What were the political, economic, and social circumstances of slavery?
How did different people think and feel about slavery?
Do Now: How did slavery help the colonial economy?
Station Activity Directions
1. You will move in small groups to view the various
2. Discuss the assigned question for each station.
3. Record your answer in your packet.
Document 1A
Indigenous African slavers from coastal
regions would travel far into the interior to
obtain slaves. They were generally better
armed, having obtained guns from
European merchants in trade for slaves.
Slaves are yoked with a forked branch and
fixed in place with an iron pin across the
back of their necks. The slightest tug on
the branch could choke the prisoner.
indigenous African - from Africa
slavers - people who captured other people to sell them into slavery
yoked - tied up, shackled
Original Source: "Voyage à la Côte Occidentale d'Afrique" by Louis Degrandpré, Paris 1801
Image and Text Source:
Document 1B
Source: "Captain Canot: Twenty Years of an African Slaver" by Brantz Mayer (ed.), New York 1854,
cited from
Document 1C
The Europeans built several castles and forts, along the coast of West Africa – Elmina, Cape Coast, etc..
These fortresses, otherwise known as 'factories', were the first permanent trading stations built by Europeans in Africa.
Original Source: "Thirty Different Drafts of Guinea" by William Smith, London 1749
Image and Text source:
Document 1D
Prisoners could be held in slave
sheds, or barracoons, for several
months while awaiting the arrival of
European merchants.
Slaves are shown hobbled to roughly
hewn logs (on left) or in stocks (on
right). Slaves would be fastened to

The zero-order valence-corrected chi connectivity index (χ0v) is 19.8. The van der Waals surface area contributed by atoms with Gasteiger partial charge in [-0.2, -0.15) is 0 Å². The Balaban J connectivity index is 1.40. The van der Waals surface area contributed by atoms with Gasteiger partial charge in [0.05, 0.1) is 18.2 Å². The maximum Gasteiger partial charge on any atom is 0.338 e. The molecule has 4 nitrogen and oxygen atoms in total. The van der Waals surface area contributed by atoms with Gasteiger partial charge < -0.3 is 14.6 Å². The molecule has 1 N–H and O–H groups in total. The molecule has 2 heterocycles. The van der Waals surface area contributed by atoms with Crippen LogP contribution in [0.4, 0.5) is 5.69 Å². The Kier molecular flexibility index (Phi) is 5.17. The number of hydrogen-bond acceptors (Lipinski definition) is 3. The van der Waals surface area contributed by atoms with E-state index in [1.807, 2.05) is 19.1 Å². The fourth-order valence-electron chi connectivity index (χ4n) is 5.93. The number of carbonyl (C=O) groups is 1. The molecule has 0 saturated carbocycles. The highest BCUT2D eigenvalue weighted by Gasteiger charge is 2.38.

the roof supports by rope, attached
around their necks or interweaved
into their hair
merchants - people who buy the slaves
hobbled - tied to linked to
Image Source: Source: "Boy Travelers on the Congo" by Thomas W Knox, New York 1871
Text and Image:
Document 2A
Document 2B
Document 2C
Image from the British Empire and Commonwealth Museum, as cited at
Document 2D
Document 3A
Document 3B
Sugar Plantation in the Caribbean
Plantation in a southern colony
There were many Africans living in
Colonial New York. In these years, they
made up from 14 to 21 percent of the
population. In the earliest colonial,
enslaved New Yorkers cleared forest,
built roads, supplied lumber, and did
much farming. They were laborers and
house servants. During English rule
(1664-1781), a considerable number of
New York's slaves became skilled
artisans (blacksmiths, coopers,
carpenters, seament, etc.), who earned
money for their masters by being hired
out as contract workers. They typical
slave owners was a moderately
wealthy, middle class, white male who
had one or two slaves living in his attic
or basement.
Image from and text adapted from:
Slave Auction

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